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Force of Nature

Grilling chef Eric Warnstedt of Hen of the Wood at the Grist Mill


Eric Warnstedt
  • Eric Warnstedt

Few Vermont restaurants have garnered as much national attention as Hen of the Wood at the Grist Mill in Waterbury. Writers for the New York Times, Food & Wine magazine and the now-defunct Gourmet have waxed eloquent about both the restaurant and its young chef-owner, Eric Warnstedt. For two years running, Warnstedt has been a semifinalist for the James Beard Foundation’s “Best Chef Northeast” award.

We wanted to know how he feels about long hours, Vermont wines, anonymous restaurant critics and other issues. So we put him on the grill.

How did your family eat when you were growing up?

I grew up in South Florida, outside of Fort Lauderdale. We ate well and ate at the table every night, but it was never high end. We had fish sticks at home, but we went out for stone crab, and really great fruits were a big deal. I feel like we did better than most people.

Name three foods that make life worth living.

Stone crabs, raw oysters and raw oysters.

What’s the last thing you ate?

I had some scrambled eggs on toast with ramps and goat cheese.

What foods are always in your pantry?

I don’t eat at home that much, but I always have a block of cheese, Vermont Smoke and Cure Pepperoni, a couple different kinds of mustard, eggs and lots of booze. The cheese and pepperoni are good late-night snacks with mustard.

Describe your best meal.

I’m pretty steady with what I like — I don’t have a lot of highs and lows — but one of the best meals I’ve had in recent memory, probably the best thing in the last few years, was a lamb trio at The Green Cup [in Waitsfield].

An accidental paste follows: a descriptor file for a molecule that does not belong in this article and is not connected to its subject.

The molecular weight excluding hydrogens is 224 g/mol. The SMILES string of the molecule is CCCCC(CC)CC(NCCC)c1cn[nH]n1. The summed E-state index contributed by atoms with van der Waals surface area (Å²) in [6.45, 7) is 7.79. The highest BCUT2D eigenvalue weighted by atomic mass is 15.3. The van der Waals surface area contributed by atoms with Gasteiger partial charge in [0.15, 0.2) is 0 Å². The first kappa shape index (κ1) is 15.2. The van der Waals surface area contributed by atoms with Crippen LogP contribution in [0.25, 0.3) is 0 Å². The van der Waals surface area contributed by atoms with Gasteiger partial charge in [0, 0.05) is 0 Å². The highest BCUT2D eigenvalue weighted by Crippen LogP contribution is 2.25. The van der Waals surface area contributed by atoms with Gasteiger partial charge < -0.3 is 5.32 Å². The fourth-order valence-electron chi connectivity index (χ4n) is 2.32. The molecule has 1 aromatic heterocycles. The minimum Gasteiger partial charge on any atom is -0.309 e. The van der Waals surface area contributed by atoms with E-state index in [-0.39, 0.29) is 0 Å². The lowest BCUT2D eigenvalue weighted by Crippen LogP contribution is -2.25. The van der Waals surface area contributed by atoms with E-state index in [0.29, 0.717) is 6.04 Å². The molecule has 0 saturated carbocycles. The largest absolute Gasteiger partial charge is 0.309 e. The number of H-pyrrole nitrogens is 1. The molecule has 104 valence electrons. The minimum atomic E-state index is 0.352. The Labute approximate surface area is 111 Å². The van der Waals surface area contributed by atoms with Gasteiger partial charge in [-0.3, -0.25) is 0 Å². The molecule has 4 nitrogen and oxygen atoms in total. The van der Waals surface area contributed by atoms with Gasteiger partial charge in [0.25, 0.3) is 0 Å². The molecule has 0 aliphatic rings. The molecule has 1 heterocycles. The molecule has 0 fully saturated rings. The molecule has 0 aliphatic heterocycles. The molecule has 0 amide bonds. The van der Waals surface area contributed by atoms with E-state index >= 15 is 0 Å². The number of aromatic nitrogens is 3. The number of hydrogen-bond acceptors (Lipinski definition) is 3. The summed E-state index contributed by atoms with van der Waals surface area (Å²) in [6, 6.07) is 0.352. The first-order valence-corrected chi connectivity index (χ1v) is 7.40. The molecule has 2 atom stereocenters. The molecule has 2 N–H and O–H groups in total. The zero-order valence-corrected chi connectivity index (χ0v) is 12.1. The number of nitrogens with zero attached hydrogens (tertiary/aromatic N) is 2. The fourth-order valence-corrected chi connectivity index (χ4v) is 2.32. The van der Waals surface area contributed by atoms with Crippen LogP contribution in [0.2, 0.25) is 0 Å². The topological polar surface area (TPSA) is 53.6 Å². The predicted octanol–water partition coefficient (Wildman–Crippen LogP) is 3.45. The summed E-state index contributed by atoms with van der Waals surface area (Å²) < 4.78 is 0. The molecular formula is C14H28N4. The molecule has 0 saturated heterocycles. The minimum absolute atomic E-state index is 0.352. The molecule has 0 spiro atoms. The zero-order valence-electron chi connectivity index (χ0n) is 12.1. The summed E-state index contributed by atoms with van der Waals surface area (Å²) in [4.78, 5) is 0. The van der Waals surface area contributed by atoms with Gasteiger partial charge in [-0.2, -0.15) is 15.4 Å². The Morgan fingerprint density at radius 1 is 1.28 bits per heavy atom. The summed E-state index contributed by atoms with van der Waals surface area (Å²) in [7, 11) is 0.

What’s your favorite cookbook?

I look at cookbooks for inspiration; I don’t really cook out of them. My favorite book is probably Michael’s on the Hill more.

What’s your favorite beverage?

I really like a good latte, and I drink wine more than I drink beer, unless I’m at The Alchemist. Lately, lean, crisp white wine is what I’m leaning toward. I’ve been drinking a lot of Austrian riesling, and it’s definitely one of my new favorite things. What’s great is the dryness of them.

What kind of music do you like to listen to in the kitchen?

We have a pretty enormous iPod. It has everything from random cheesy stuff to the most crazy, out-there jazz you can imagine.

If you weren’t a chef, what would your job be?

If time and money and space were no concern? Probably a marine biologist, or something like that.

Can you describe your eating habits?

I don’t eat “healthy,” but I don’t eat a lot of [junk food], either. I have a good amount of sweets at the restaurant, and I think my fat intake is more than it should be. I find myself eating enough calories throughout the day without sitting down and having a meal. There’s been all this play with animal livers and things cooked in fat and then fried, like headcheese croquettes. They don’t sell very well, but we eat them.

How do you feel about anonymous restaurant reviews?

They should be constructive and should help businesses out. For people to go on [the Internet] late at night and rip people apart does nobody any good. I was disappointed when Bluebird Tavern opened with a really talented team, and they had to wake up every morning and read all that crap about [themselves]. In a region that’s so small, I think it might have a detrimental effect on businesses to have to fight for it right off the bat. People should give them a little more time.

If we professionals read something that we don’t think is true, we can laugh it off and sort of make fun of [the writers], but [citizen critics] can have a significant impact on a restaurant.

Any personal experiences with critics you want to share?